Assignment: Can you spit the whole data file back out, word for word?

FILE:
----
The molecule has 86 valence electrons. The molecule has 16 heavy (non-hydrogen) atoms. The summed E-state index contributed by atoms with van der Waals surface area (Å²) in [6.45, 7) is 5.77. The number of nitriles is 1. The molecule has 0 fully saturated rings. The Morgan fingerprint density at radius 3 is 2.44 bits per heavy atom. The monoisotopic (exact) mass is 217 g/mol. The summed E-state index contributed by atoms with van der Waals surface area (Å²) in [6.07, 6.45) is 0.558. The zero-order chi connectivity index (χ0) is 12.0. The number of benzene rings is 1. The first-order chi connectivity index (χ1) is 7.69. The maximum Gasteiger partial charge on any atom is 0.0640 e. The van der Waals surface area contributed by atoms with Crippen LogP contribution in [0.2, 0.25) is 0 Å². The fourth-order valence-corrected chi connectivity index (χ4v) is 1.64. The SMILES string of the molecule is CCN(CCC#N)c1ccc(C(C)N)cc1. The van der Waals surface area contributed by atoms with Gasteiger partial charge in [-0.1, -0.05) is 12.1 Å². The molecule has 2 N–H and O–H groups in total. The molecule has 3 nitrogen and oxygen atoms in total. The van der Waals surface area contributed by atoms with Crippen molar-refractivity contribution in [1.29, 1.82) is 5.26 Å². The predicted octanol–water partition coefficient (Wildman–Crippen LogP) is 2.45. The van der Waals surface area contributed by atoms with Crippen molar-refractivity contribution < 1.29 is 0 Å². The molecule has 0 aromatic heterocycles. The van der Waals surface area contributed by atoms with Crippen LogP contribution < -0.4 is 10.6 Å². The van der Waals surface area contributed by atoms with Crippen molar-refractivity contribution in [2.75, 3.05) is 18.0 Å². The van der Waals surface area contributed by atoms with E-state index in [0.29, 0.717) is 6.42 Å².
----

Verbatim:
The molecule has 86 valence electrons. The molecule has 16 heavy (non-hydrogen) atoms. The summed E-state index contributed by atoms with van der Waals surface area (Å²) in [6.45, 7) is 5.77. The number of nitriles is 1. The molecule has 0 fully saturated rings. The Morgan fingerprint density at radius 3 is 2.44 bits per heavy atom. The monoisotopic (exact) mass is 217 g/mol. The summed E-state index contributed by atoms with van der Waals surface area (Å²) in [6.07, 6.45) is 0.558. The zero-order chi connectivity index (χ0) is 12.0. The number of benzene rings is 1. The first-order chi connectivity index (χ1) is 7.69. The maximum Gasteiger partial charge on any atom is 0.0640 e. The van der Waals surface area contributed by atoms with Crippen LogP contribution in [0.2, 0.25) is 0 Å². The fourth-order valence-corrected chi connectivity index (χ4v) is 1.64. The SMILES string of the molecule is CCN(CCC#N)c1ccc(C(C)N)cc1. The van der Waals surface area contributed by atoms with Gasteiger partial charge in [-0.1, -0.05) is 12.1 Å². The molecule has 2 N–H and O–H groups in total. The molecule has 3 nitrogen and oxygen atoms in total. The van der Waals surface area contributed by atoms with Crippen molar-refractivity contribution in [1.29, 1.82) is 5.26 Å². The predicted octanol–water partition coefficient (Wildman–Crippen LogP) is 2.45. The van der Waals surface area contributed by atoms with Crippen molar-refractivity contribution < 1.29 is 0 Å². The molecule has 0 aromatic heterocycles. The van der Waals surface area contributed by atoms with Crippen LogP contribution < -0.4 is 10.6 Å². The van der Waals surface area contributed by atoms with Crippen molar-refractivity contribution in [2.75, 3.05) is 18.0 Å². The van der Waals surface area contributed by atoms with E-state index in [0.29, 0.717) is 6.42 Å².